The Destiny2 gameplay last week reveal sparked controversy when Bungie Game Director Luke Smith and Project Lead Mark Noseworthy stated the game did not use dedicated servers. The studio attempted to clarify those remarks Thursday by bringing in one of their network engineers to explain how the shooter will run across the PlayStation 4, Xbox One, and PC.

In an interview with IGN Fireteam Chat at the gameplay reveal, Smith said that dedicated servers was "not an investment that we made for 'Destiny 2.'" That doesn't mean Bungie has skipped improvements from the first game to the sequel.

Engineering Lead Matt Segur provided a follow up to explain the changes made that make the game's architecture unique.

Segur explained all "Destiny 2" activities are hosted by Bungie servers and not by player consoles like in the original release. He states one benefit as not seeing host migration in events like raids or Trials of Osiris matches, implying the new setup benefits both PVE and PVP activities.

That sounds tantalizingly close to an actual dedicated server solution, but the engineer goes on to explain the major change is Bungie has moved mission hosting and physics solution to its data centers. However, it's not a pure dedicated setup.

The sequel will continue to use Bungie's servers and peer-to peer technology, similar to the "Destiny 1." The servers will continue to store data such as character items earned and progression while the player consoles provide the determination over movement and abilities.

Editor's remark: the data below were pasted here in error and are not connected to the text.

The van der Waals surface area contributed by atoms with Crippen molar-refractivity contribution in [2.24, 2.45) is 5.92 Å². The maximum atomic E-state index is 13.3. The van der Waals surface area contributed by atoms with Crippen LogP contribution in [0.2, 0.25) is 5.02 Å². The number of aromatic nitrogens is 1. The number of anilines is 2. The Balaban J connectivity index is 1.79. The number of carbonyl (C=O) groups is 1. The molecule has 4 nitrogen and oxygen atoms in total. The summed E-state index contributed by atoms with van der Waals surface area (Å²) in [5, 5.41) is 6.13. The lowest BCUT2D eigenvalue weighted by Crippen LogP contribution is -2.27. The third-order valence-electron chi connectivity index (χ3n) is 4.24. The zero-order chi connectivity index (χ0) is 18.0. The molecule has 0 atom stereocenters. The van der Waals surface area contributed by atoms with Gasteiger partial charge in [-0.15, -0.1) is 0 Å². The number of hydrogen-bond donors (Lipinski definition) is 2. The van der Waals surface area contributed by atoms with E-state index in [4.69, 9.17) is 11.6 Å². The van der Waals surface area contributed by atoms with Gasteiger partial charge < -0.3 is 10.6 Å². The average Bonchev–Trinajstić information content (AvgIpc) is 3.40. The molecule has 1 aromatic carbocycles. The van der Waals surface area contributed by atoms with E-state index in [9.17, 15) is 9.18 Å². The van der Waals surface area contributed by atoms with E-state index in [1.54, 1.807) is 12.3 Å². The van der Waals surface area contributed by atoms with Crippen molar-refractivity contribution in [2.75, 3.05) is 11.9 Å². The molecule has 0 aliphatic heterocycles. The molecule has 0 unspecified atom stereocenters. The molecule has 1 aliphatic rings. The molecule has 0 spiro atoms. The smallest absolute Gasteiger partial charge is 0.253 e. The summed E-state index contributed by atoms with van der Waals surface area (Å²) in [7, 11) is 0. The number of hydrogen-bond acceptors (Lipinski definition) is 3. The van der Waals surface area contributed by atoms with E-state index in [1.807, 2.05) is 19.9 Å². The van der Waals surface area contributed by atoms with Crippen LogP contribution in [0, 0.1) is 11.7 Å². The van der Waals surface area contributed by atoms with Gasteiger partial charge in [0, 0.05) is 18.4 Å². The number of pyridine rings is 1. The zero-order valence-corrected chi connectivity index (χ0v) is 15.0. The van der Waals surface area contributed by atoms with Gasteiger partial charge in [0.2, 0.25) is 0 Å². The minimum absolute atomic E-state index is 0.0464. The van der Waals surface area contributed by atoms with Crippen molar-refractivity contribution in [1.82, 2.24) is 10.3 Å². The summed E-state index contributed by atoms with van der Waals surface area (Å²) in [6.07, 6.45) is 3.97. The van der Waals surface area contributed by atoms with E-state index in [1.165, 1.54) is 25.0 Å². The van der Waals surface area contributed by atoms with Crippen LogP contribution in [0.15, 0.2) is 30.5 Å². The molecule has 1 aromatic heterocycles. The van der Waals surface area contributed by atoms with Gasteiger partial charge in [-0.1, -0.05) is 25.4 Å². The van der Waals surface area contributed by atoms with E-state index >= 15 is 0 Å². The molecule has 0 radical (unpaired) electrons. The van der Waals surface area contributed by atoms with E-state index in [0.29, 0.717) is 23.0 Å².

"This allows us to give players the feeling of immediacy in all their moving and shooting – no matter where they live and no matter whom they choose to play with," Segur said.

Those changes were not evident at the gameplay reveal event I attended as the controlled environment was not representative of what will happen in the real world.

However, Segur does say Bungie invested heavily in the network upgrades for "Destiny 2" and has no regrets on the direction taken.

Cheating on 'Destiny 2' PC will be a test

The debut of "Destiny 2" on the PC will present a new test for Bungie. The studio has dealt with cheating methods on the PS4 and Xbox One from players unplugging network cables to disrupting other players with Denial of Service (DDoS) attacks.

The PC release presents a different set of challenges as players will have game files sitting on their computers begging to be cracked open. Bungie will keep "Destiny 2" characters on its servers to keep the potential hackers at bay and promises to aggressively punish any other attempts at cheating.

'Destiny 2' beta will be defining moment

Bungie can talk about the unique "Destiny 2" network architecture in an attempt to satisfy the community, but the debate will remain until players actually go hands on. The first opportunity will be sometime this summer when the beta test is released.

Bungie does not have an exact date yet, but#PS4 owners should expect to get in first followed by XboxOne and PC gamers.

it will be the chance for gamers to learn how well Bungie's investments pay off and for the studio to get real world data its engineers can take back and use to make further improvements prior to release.

"Destiny 2" will release to the PS4 and Xbox One first on September 8. The PC version will launch sometime afterward.